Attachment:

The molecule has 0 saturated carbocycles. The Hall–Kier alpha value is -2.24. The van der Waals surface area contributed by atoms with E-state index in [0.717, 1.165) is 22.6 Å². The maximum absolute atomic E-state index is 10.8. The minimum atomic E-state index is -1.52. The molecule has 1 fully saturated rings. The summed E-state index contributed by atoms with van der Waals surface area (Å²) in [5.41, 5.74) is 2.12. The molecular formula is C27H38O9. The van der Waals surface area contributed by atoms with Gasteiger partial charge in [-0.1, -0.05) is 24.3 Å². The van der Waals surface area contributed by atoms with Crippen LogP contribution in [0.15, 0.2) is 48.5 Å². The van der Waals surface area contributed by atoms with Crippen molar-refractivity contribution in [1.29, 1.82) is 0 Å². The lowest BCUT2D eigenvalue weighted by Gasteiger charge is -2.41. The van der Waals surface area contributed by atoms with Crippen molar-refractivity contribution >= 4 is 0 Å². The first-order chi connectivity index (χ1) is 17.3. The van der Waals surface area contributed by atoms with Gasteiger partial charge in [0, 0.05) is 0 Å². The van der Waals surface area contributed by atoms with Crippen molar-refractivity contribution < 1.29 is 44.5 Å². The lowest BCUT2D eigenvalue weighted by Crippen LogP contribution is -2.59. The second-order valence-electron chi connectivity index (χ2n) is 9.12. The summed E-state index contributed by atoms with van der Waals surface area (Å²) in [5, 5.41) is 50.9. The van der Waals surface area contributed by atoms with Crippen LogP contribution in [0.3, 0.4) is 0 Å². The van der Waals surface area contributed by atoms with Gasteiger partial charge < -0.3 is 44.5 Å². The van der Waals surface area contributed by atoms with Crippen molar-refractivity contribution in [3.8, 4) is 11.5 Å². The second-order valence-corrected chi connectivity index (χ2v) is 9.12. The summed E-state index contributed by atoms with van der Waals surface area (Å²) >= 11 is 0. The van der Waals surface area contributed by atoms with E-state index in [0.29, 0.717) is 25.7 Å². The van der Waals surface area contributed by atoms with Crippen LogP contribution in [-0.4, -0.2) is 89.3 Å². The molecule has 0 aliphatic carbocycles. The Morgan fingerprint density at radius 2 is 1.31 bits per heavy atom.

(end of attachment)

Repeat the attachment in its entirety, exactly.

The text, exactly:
The molecule has 0 saturated carbocycles. The Hall–Kier alpha value is -2.24. The van der Waals surface area contributed by atoms with E-state index in [0.717, 1.165) is 22.6 Å². The maximum absolute atomic E-state index is 10.8. The minimum atomic E-state index is -1.52. The molecule has 1 fully saturated rings. The summed E-state index contributed by atoms with van der Waals surface area (Å²) in [5.41, 5.74) is 2.12. The molecular formula is C27H38O9. The van der Waals surface area contributed by atoms with Gasteiger partial charge in [-0.1, -0.05) is 24.3 Å². The van der Waals surface area contributed by atoms with Crippen LogP contribution in [0.15, 0.2) is 48.5 Å². The van der Waals surface area contributed by atoms with Crippen molar-refractivity contribution in [1.29, 1.82) is 0 Å². The lowest BCUT2D eigenvalue weighted by Gasteiger charge is -2.41. The van der Waals surface area contributed by atoms with Crippen molar-refractivity contribution >= 4 is 0 Å². The first-order chi connectivity index (χ1) is 17.3. The van der Waals surface area contributed by atoms with Gasteiger partial charge in [0, 0.05) is 0 Å². The van der Waals surface area contributed by atoms with Crippen molar-refractivity contribution < 1.29 is 44.5 Å². The lowest BCUT2D eigenvalue weighted by Crippen LogP contribution is -2.59. The second-order valence-electron chi connectivity index (χ2n) is 9.12. The summed E-state index contributed by atoms with van der Waals surface area (Å²) in [5, 5.41) is 50.9. The van der Waals surface area contributed by atoms with Crippen LogP contribution in [0.3, 0.4) is 0 Å². The van der Waals surface area contributed by atoms with Gasteiger partial charge < -0.3 is 44.5 Å². The van der Waals surface area contributed by atoms with Crippen molar-refractivity contribution in [3.8, 4) is 11.5 Å². The second-order valence-corrected chi connectivity index (χ2v) is 9.12. The summed E-state index contributed by atoms with van der Waals surface area (Å²) >= 11 is 0. The van der Waals surface area contributed by atoms with E-state index in [0.29, 0.717) is 25.7 Å². The van der Waals surface area contributed by atoms with Crippen LogP contribution in [-0.4, -0.2) is 89.3 Å². The molecule has 0 aliphatic carbocycles. The Morgan fingerprint density at radius 2 is 1.31 bits per heavy atom.